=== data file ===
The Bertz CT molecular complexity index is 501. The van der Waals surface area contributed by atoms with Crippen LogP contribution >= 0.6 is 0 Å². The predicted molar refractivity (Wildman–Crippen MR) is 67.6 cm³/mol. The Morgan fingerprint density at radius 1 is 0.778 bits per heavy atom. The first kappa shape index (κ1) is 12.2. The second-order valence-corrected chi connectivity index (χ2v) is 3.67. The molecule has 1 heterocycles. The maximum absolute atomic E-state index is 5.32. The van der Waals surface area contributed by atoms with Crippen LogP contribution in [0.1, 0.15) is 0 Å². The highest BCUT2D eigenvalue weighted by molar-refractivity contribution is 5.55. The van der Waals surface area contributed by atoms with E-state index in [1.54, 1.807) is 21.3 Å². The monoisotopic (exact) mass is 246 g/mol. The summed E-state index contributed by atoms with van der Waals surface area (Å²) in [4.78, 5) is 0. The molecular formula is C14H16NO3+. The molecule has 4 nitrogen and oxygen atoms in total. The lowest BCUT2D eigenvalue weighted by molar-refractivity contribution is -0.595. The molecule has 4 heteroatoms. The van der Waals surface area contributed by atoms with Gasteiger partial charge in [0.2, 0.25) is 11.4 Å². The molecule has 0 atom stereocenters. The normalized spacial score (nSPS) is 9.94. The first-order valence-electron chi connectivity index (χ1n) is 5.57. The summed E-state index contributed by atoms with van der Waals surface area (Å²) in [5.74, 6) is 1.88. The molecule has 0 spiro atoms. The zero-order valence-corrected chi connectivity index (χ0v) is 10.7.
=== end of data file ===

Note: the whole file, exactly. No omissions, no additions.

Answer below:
The Bertz CT molecular complexity index is 501. The van der Waals surface area contributed by atoms with Crippen LogP contribution >= 0.6 is 0 Å². The predicted molar refractivity (Wildman–Crippen MR) is 67.6 cm³/mol. The Morgan fingerprint density at radius 1 is 0.778 bits per heavy atom. The first kappa shape index (κ1) is 12.2. The second-order valence-corrected chi connectivity index (χ2v) is 3.67. The molecule has 1 heterocycles. The maximum absolute atomic E-state index is 5.32. The van der Waals surface area contributed by atoms with Crippen LogP contribution in [0.1, 0.15) is 0 Å². The highest BCUT2D eigenvalue weighted by molar-refractivity contribution is 5.55. The van der Waals surface area contributed by atoms with E-state index in [1.54, 1.807) is 21.3 Å². The monoisotopic (exact) mass is 246 g/mol. The summed E-state index contributed by atoms with van der Waals surface area (Å²) in [4.78, 5) is 0. The molecular formula is C14H16NO3+. The molecule has 4 nitrogen and oxygen atoms in total. The lowest BCUT2D eigenvalue weighted by molar-refractivity contribution is -0.595. The molecule has 4 heteroatoms. The van der Waals surface area contributed by atoms with Gasteiger partial charge in [0.2, 0.25) is 11.4 Å². The molecule has 0 atom stereocenters. The normalized spacial score (nSPS) is 9.94. The first-order valence-electron chi connectivity index (χ1n) is 5.57. The summed E-state index contributed by atoms with van der Waals surface area (Å²) in [5.74, 6) is 1.88. The molecule has 0 spiro atoms. The zero-order valence-corrected chi connectivity index (χ0v) is 10.7.